Welcome to H-Oralhist, a member of the H-Net, Humanities & Social Sciences On-Line initiative. H-Oralhist is a network for scholars and professionals active in studies related to oral history. It is affiliated with the Oral History Association.

Recent Content

Oral History Association Annual Meeting this October

Hello one and all I have two questions.  I will be attending the OHA Annual Meeting this coming up October.  I am very honored that I have a scholarship from the Southwest Oral History Association to help offset the costs.  However, I will still need to come up with quite a bit more money for travel and hotel reservations.

Call for Participants: Oral History of Working-Class Women in Higher Education, 1960s-70s

My name is Bethany White and I'm working on the oral history of working-class women in higher education in England between 1965-75 for my PhD research. I am aiming to interview women who attended higher education in the time period and who would have considered themselves 'working-class'.

I am looking for women who attended a higher education institution during this time period, who would have thought of themselves as ‘working-class’ (even if they no longer do!), and who would be willing to take part in an informal interview about their experiences.

Hagley Library Fellowships/Grants Awarded July 2016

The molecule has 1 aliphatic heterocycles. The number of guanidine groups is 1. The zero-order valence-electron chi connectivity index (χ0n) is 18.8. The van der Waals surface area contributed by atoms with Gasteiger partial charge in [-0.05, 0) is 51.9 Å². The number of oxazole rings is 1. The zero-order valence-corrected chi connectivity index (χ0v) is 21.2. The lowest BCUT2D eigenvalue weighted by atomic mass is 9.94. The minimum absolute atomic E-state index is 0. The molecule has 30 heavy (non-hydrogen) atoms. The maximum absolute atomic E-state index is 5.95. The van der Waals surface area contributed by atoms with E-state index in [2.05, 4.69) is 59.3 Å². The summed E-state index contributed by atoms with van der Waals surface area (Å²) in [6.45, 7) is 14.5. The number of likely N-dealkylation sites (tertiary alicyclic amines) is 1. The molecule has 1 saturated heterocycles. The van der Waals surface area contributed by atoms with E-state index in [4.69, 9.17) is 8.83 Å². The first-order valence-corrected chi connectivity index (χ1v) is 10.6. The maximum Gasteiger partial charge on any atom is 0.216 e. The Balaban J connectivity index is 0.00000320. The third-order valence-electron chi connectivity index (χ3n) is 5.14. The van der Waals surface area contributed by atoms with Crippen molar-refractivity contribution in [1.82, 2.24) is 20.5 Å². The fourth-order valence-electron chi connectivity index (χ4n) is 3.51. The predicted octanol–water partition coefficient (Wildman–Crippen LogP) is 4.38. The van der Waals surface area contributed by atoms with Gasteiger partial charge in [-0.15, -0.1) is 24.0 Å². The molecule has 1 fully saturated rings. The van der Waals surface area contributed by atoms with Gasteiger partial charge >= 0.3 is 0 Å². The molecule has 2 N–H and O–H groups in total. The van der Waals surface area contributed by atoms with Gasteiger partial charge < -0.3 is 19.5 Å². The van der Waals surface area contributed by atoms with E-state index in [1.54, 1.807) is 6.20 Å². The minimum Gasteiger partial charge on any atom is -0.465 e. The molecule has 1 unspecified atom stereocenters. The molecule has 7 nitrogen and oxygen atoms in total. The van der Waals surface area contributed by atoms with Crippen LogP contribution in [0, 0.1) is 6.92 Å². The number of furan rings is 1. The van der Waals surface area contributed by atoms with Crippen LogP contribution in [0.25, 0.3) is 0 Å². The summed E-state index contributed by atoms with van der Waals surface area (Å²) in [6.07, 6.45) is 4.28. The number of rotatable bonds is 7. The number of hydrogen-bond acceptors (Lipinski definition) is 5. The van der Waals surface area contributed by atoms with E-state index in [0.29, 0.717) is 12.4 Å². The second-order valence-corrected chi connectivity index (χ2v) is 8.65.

The Center for the History of Business, Technology, and Society, Hagley Museum and Library, Wilmington, Delaware is pleased to announce the recipients of grants and fellowships awarded in July, 2016.  Please note that the next deadline for applications for the exploratory and Henry Belin du Pont Fellowship is October 31th.  The H. B. du Pont Dissertation Fellowship deadline is November 15th.

Business History Conference Call for Papers/Civilizations


2017 Business History Conference Annual Meeting

Civilizations is the theme of the 2017 Business History Conference meeting. From the House of Medici to Japan, Inc., business and commerce have shaped society and public life.  Eighteenth-century social theorists such as Montesquieu and Smith described the “civilizing” process of long-distance trade networks in agricultural staples and luxury goods in the transition from feudalism to commercialism.